How can our practices of circle meet the urgency of our times?

What are the stories we need to share about our circle work?

What is emerging in our circle practices?

Join us March 28 & 29, 2019 • 9:00am - 4:30pm

Center for Social Innovation • 601 West 26th St. Suite 325, New York City 


The Circle Way welcomes experienced circle practitioners to explore and reflect on our work in social and environmental justice - especially around trauma and race equity. This gathering is designed for people who have extensive experience using circle in organizations, communities, and family,  in whatever circle tradition you practice. 

Note: This is not a circle training program.

This Summit includes conscious deliberation and co-learning of our diverse circle practices and intends to honor and influence our work to activate, amplify, and accelerate the use of circle to create a just world in these times.  

Our focus will be on how circle is used to transform systems, communities, organizations, families, youth and adults. 


Who should attend?

This gathering is designed for people exploring the same questions and who have extensive experience using circle in organizations, communities and family in whatever circle tradition you practice. Your work might be in any of the following areas:

  • RacialJustice

  • Economic Inequality

  • GenderJustice

  • Justice involved work

  • Social Group Workers

  • EnvironmentalActivism

  • Mindfulness and Drumming Circles

  • Intergenerational Collaborations

  • RestorativeJustice

  • Peace Circle

  • Circle of Courage

  • Circle of Trust®

  • Education and School-Based Work

  • Youth, Families and Communities

  • Trauma - informed Practitioners using Circle and

  • Community Meetings


In these times circle practitioners are needed

• to include more voices • to heal • to repair harm• and to create a just world

Registration includes lunch. Space is limited to 100 people.

Join us for storytelling, movement, drumming, music, cross-pollinating practices, strategic inquiry, conscious evolution, finding new ground, and working boldly.


Co-sponsored by: 

The Circle Way / Restorative Justice Initiative /

The NYC Art of Hosting Conversations that Matter / Center for Social Innovation

Questions? Contact Nancy Fritsche Eagan at nancy@peoplepotential.org

 

Calling and Hosting Team

Nancy Fritsche Eagan, Board Member of The Circle Way, New York City

Nancy is founder and President of People Potential and has provided consultation and training services to public and social sector organizations for over 20 years. She applies her direct services and management experiences in government and the social sector to her work. She is a specialist in change strategies, relationship and community building, leadership development and project management.  Nancy designs meetings to foster meaningful conversations in support of collaborative and inclusive processes. Nancy is known for her ability to create and customize services and interventions that are suited to the needs of each organization.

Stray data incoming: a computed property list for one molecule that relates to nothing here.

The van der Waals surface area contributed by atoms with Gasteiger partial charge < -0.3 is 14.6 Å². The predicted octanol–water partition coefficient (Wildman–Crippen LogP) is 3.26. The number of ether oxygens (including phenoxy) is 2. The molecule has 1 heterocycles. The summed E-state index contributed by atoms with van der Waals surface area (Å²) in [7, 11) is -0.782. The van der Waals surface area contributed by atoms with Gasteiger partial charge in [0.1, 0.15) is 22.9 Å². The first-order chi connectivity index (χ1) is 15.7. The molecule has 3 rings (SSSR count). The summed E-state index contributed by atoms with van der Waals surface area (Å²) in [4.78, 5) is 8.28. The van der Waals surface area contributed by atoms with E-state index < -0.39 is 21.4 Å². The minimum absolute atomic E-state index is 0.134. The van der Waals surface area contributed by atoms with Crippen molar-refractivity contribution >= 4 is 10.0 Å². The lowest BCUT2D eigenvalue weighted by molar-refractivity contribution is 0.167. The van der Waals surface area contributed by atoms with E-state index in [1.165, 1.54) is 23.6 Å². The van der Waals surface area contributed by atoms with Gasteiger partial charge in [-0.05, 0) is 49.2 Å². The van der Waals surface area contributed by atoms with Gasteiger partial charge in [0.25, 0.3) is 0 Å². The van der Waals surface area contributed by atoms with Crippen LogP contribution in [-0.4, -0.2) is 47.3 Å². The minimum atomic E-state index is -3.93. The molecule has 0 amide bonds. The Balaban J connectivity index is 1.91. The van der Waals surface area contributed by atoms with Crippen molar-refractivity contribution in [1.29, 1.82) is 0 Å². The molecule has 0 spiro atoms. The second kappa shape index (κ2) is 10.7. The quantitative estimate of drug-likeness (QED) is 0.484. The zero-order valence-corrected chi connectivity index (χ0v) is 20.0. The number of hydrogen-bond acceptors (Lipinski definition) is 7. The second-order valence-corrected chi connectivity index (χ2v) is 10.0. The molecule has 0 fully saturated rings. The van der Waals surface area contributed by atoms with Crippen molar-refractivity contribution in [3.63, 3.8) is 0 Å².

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Richard Rivera, NYC Art of Hosting, Circle and Drumming Practitioner, New York City

Richard is President of Renew & Redesign Consulting an organizational consulting firm, specializing in organizational change/transformation, strategic development and human resource training for nonprofit, government, and healthcare organizations. As a Circle Way practitioner, Richard integrates The Circle Way methodology into all dimensions of his consulting work. Mr. Rivera’s expertise includes specialized services around racial equity, leadership development, executive coaching, strategic development, board development, team building, employee engagement, and organizational assessments.

Richard is a global steward of the Art of Hosting Conversations that Matter and has facilitated these trainings at the NYU Wagner School, the Baruch Graduate School of Public Affairs, the Center for Social Innovation and numerous child welfare and school programs in NYC. Mr. Rivera currently serves as lead consultant for the Baruch Graduate School of Public Affairs, Executive Programs. At the Adelphi University School of Social Work, Mr. Rivera serves as an organizational change strategic plan consultant and executive coach. He also served as coach/facilitator for Columbia University’s Management Development Program.  As a member of the Drucker Foundation’s “Organizational Assessment Tool” team, Richard has conducted presentations to board and executive leaders across the nation.  

Mr. Rivera received his M.S.W. degree from Columbia University, School of Social Work. 

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Chantilly Mers, Circle Practitioner, Poor People’s Campaign and Faith and Justice Groups, New York City